Episode #34: FIFA coaching seminar

Beatrice Siebenthal, a very knowledgeable woman who single handedly lead a group of about 30 Croatians of all different ages and levels of experience through a FIFA seminar on how to be a good coach. She held us captive practically from 8 am to 8 pm every day for a week, but was successful in getting me interested in coaching and made me realize that it really isn’t as easy as it looks.

So, every once in a while FIFA organizes a seminar in a different country to promote women’s soccer and teach coaches of all different levels certain tips and skills. This was the kind of seminar I attended which was offered to me by the Croatian national team. I personally have very little coaching experience, actually none officially… but I coached little kids from the ages of 3-6 at a soccer camp over the summer two years in a row. That’s about it. So this kind of seminar was very interesting for me because the material was all practically new, even though it was in the field of soccer which I have been playing for years. It was a different perspective. And I liked it.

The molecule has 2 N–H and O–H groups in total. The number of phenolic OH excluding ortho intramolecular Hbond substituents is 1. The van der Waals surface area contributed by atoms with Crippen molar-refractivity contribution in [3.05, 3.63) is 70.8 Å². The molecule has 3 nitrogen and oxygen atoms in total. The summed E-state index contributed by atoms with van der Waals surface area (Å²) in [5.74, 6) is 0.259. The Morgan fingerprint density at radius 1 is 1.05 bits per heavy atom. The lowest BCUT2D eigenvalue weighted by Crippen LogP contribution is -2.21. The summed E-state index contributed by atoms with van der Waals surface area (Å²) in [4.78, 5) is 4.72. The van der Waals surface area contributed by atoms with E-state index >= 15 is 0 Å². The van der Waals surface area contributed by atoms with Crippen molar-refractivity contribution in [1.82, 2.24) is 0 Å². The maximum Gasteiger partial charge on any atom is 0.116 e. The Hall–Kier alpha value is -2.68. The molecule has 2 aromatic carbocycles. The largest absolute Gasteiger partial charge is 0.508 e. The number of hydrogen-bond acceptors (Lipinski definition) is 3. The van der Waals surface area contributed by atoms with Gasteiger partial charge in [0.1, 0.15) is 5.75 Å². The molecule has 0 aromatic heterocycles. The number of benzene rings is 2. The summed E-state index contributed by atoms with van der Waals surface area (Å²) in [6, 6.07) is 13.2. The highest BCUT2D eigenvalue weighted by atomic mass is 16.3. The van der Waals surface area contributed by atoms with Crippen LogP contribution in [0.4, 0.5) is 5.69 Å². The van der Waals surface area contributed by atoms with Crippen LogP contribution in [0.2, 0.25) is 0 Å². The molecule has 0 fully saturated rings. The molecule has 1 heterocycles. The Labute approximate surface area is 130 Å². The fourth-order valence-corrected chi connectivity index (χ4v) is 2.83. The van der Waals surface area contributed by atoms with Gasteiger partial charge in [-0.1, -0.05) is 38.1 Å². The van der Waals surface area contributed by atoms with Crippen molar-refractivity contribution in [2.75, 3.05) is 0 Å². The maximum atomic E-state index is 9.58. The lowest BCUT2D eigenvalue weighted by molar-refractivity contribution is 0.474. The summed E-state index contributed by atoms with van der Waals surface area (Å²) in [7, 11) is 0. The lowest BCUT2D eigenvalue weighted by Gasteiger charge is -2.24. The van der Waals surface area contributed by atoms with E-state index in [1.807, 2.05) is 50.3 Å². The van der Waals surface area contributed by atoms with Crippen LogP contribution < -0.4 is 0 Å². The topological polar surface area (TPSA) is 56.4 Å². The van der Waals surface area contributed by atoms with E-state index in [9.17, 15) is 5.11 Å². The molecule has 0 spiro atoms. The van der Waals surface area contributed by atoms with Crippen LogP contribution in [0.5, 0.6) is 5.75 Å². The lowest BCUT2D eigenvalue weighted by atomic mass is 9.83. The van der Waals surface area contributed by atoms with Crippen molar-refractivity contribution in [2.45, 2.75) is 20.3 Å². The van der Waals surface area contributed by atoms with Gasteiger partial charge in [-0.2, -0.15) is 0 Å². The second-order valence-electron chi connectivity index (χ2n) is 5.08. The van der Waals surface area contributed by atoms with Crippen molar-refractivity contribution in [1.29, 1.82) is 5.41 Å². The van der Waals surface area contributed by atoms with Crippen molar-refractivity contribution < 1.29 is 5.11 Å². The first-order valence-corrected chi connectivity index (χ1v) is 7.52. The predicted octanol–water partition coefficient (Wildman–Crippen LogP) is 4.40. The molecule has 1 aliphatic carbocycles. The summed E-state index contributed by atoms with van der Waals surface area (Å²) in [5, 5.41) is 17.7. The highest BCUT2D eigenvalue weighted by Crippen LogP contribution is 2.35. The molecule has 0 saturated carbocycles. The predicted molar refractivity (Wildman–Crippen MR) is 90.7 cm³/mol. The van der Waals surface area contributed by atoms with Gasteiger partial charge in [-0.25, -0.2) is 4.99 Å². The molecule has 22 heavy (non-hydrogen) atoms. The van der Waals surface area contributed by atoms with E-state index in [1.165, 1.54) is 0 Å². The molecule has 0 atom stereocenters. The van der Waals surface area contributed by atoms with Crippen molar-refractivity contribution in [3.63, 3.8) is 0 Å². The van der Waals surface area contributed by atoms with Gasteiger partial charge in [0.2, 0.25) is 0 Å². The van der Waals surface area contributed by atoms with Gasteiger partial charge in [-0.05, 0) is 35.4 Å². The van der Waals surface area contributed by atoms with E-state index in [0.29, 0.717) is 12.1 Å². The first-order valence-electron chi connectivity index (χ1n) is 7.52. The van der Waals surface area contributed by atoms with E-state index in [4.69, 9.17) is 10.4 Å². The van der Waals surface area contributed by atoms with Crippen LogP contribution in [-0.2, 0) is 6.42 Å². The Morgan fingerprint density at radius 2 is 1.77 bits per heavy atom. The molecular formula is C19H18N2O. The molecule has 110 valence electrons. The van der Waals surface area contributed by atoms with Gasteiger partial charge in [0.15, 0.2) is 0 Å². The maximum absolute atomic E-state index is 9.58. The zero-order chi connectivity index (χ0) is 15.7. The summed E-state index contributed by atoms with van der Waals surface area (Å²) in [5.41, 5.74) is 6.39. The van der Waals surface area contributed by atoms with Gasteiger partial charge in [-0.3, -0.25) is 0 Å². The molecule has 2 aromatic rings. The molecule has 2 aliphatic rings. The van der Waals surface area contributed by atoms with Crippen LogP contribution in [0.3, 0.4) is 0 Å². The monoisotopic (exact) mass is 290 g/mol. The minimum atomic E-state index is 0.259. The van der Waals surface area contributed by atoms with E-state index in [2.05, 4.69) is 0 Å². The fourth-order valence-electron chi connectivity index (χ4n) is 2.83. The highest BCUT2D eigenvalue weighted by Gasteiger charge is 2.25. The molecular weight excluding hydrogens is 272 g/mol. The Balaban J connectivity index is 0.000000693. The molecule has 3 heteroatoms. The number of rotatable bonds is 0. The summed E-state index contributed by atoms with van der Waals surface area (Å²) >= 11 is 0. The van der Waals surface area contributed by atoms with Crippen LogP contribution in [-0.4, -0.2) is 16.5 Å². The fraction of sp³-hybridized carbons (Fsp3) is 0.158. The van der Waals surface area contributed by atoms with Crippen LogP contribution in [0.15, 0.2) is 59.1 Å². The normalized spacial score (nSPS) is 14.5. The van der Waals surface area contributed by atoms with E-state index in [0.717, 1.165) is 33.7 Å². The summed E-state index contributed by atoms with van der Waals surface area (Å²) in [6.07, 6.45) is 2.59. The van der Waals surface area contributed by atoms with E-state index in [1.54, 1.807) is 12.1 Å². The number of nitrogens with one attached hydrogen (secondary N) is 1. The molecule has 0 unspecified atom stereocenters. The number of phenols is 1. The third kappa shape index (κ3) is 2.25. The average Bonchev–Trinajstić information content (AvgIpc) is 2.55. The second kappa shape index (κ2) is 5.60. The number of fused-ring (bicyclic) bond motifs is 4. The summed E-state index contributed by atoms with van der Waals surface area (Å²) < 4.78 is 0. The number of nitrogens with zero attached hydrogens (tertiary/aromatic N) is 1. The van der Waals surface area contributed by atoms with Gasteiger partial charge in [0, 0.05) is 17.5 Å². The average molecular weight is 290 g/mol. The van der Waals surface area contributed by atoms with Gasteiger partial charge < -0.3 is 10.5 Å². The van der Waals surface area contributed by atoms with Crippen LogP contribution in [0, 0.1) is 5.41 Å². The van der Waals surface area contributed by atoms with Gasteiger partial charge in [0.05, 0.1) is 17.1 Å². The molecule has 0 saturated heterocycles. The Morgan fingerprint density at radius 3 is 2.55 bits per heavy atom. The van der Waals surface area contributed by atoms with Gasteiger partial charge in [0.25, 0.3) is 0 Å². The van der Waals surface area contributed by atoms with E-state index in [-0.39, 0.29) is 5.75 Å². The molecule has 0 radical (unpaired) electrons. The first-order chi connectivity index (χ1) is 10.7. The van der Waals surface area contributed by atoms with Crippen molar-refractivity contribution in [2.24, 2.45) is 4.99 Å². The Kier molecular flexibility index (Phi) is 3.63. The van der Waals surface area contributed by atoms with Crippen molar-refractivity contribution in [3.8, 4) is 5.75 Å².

This seminar actually inspired me a little bit, I realized that it is not that easy to be a coach and plan trainings ahead of time. Because if you are well prepared you can then improvise if necessary, otherwise if you are unprepared it is much harder. But there is a lot of thought that has to go into each training, even after Beatrice gave us a structure to follow it still wasn’t simple to make up games and exercises in accordance to it. The structure was a warm up, initial game, first analytical game, second analytical game and final game followed by a cool down. The point was to focus on one element of the game that we wanted to improve and then structure a training focusing on it. So the warm up could be standard, and then the initial game would include a little bit of free competition with our focused element, and then the analytical games would narrow it down so that we were only focusing on the element with a lot of repetition and no competition. And then at the end we would put it all together in a final game and that is how we would improve our team and players.

I had to translate most of the trainings from her English to Croatian so my teammates and coaches who were also participating in the seminar could understand, so I latched on to these elements rather quickly and had everything memorized.

Although I have never thought of myself as a head coach, I found it quite interesting.